Open-Source Living

Thursday, March 06, 2008

Douglas Rushkoff, media thinker and author of Get Back in the Box joins us every Thursday in March to discuss how we navigate the media landscape. This week: We look at the promise of new technology to bring people together and how the Internet may have already passed us by.


Douglas Rushkoff

Comments [15]

John Hahn from NJ

That was interesting.

Next topic, please.

Mar. 13 2008 11:03 AM

andrew keene

Mar. 07 2008 10:39 PM

Please sign this petition and march in parade to free this Moroccan techie arrested for posting false facebook page

(off facebook group)

Mar. 06 2008 12:33 PM
Lisa from nyc

This guy's arguments seemed spurious and based on nothing.

Mar. 06 2008 11:56 AM
Richard Walker from San Francisco

The guest has a point in regards to loss of context and "not learning the codes", but I disagree with most of the rest of his arguments. The commercialization aspect he refers to is simply the "braindead" way to monetize the web. It has little to do with the massive crowdsourcing, open source and ad-supported "free" services movements.

I'm going to add a "you produce" item recommending web broadcasters / journalists who have a broader view of what the internet is today.

I recently discovered an independent broadcaster who I "friended" on Facebook and then met at an event in "meatspace". Her name is Daisy Whitney and she covers emerging internet TV and other media. My "virtual" and "real" worlds DO have important crossovers.

Shameless plug:

Mar. 06 2008 11:06 AM

This guy is onto something. The internet is one big commercial. With the info that are corprate lords allows to obtain

Mar. 06 2008 11:00 AM
Al from Manhattan

Doug's comments about mashup culture not being a truly creative endeavor is as off-base as his comment about the priest class continuing the hold power after advances in writing and printing.

The consumer is now the producer. We don't just mashup old media, we create new media, and we mash that new stuff up, too. It's the "prosumer" paradigm and it will equalize the balance of power between old media and the ordinary citizen.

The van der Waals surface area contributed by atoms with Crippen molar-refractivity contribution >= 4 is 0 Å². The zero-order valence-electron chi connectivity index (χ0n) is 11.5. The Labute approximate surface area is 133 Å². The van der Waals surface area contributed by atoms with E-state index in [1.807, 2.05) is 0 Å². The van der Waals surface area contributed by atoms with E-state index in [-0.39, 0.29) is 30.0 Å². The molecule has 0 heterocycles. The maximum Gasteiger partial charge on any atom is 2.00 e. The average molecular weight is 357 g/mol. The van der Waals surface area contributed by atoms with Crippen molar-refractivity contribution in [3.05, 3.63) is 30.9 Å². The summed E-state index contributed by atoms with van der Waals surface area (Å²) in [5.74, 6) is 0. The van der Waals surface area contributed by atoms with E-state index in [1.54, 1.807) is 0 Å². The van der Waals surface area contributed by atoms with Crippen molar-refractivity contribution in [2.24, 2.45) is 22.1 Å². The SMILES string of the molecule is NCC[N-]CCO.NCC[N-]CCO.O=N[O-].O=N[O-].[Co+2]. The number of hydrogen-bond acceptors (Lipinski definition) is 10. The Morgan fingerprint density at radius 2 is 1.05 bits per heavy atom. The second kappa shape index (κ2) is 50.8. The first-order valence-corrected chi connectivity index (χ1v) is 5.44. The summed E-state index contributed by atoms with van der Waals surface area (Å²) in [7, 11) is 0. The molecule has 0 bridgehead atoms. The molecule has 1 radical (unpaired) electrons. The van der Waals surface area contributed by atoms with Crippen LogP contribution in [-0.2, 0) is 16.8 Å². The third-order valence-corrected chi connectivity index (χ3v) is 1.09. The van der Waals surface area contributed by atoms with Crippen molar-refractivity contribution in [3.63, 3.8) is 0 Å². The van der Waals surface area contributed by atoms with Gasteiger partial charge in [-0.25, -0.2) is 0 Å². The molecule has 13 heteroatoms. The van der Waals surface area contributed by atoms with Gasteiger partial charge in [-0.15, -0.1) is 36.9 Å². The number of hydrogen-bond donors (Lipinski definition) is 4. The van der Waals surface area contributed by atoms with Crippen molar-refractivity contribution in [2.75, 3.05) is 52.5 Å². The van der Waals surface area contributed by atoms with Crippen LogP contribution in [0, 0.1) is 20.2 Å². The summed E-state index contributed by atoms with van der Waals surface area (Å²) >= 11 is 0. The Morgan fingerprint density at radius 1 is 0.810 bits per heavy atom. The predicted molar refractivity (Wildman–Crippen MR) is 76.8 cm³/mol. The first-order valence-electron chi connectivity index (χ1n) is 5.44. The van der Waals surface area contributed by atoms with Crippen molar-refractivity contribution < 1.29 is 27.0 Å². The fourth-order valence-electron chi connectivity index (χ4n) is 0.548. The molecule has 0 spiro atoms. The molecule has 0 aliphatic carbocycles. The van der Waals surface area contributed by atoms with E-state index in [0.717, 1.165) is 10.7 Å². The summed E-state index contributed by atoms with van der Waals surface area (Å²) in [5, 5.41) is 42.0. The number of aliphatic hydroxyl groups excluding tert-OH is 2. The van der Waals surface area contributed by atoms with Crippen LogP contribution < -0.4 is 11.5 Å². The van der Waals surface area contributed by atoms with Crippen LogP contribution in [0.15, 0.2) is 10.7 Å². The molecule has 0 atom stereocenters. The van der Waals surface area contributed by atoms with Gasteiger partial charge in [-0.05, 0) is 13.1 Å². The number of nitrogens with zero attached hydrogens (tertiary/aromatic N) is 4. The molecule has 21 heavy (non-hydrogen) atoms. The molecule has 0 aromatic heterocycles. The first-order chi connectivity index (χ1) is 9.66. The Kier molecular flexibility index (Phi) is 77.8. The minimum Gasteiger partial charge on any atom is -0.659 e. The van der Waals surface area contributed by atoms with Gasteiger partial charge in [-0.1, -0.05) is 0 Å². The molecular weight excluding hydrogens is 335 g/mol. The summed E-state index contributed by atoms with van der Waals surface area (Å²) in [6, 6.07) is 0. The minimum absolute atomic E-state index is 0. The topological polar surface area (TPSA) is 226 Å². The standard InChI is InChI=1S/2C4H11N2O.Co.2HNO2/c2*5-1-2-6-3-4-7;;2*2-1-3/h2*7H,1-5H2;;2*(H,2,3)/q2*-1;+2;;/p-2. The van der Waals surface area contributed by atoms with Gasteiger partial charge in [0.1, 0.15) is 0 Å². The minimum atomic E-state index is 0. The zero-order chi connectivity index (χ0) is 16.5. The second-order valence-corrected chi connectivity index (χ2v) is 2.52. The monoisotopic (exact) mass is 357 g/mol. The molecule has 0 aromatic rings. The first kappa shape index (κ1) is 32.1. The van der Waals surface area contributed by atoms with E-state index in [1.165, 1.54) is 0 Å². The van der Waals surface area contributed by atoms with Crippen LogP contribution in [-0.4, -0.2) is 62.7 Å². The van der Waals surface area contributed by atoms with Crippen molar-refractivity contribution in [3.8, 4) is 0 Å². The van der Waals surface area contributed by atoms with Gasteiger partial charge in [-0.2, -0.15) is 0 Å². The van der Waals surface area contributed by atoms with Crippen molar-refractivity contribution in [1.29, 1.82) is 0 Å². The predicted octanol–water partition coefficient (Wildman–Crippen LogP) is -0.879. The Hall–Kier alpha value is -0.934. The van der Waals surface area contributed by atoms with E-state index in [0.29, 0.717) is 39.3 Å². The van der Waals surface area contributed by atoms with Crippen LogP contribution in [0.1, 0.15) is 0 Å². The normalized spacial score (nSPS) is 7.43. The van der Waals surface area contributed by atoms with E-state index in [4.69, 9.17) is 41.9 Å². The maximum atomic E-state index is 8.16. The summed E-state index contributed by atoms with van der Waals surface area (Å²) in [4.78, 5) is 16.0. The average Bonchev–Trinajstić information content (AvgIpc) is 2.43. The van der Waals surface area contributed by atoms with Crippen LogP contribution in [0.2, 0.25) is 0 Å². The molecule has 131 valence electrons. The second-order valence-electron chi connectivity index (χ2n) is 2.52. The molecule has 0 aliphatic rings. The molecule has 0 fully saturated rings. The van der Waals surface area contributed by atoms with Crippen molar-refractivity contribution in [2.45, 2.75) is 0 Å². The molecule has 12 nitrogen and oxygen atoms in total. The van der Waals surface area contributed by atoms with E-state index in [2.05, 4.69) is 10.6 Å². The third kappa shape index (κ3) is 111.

Mar. 06 2008 10:58 AM
Snehal from New York, NY

Douglas brought up the historical point that the twenty-two-letter alphabet didn't create a generation of readers but that it created a generation of listeners that took in what the priests were saying. Point well taken, but the alphabet did lower the standards for becoming a literate priest. Medieval Europe, while feudal, was more democratic than ancient Egypt, where the priestly class were hand picked at birth to learn tens of thousands of hieroglyphs. Compare that to medieval Europe where after a couple of years of seminary school, one could become a literati.

The Internet, likewise, still promotes a technocratic hierarchy, but each day it's becoming easier to become a technocrat.

Mar. 06 2008 10:56 AM
Derek Tutschulte from Brooklyn

I think Mr. Rushkoff lacks the faith in humanity that brought us the silicon revolution.

Mar. 06 2008 10:56 AM
Liz from Brooklyn

You are right on the money. We need more real original thinking.
Thank you

Mar. 06 2008 10:54 AM
Sean Pisano from Brooklyn

Right on! We are losing on innovation because we have been trapped by big corporation to use their products. - Our choices Microsoft or Apple????

Mar. 06 2008 10:54 AM
Derek Tutschulte from Brooklyn

Hardware hackers are the new heroes?

Mar. 06 2008 10:51 AM

Does he believe the power of the internet is more potent in the developing world, particularly in areas with less political and press freedom, than in the developed world? It is difficult to shut down YouTube or other large internet sites that can be used to disperse photos, videos, and text from around the world including scenes that otherwise not reported.

Mar. 06 2008 10:48 AM
Derek Tutschulte from Brooklyn

So far, noone has gamed a new innovation: Twitter. Why? These things will continue to pop up and we will be better at protecting ourselves from gaming the system.

Mar. 06 2008 10:47 AM
Glenn from Manhattan

It will be interesting to see if young people today using myspace, facebook, and open source software will grow up and be like us adults who really do not want to change how we do things, to share information with people we don't know, nor to improve ourselves beyond what is comfortable amongst people we trust.

I read the first chapter of his book on Amazon and it's ironic that two companies he contrasted as one doing the right things and the other the wrong - Sirius and XM - are now the same company due to the poor business models (cash flow) of them both forcing them to merge. This is 'sharing' of competencies, but it is also a monopoly and in the end - poorly serving the public.

Mar. 06 2008 02:39 AM

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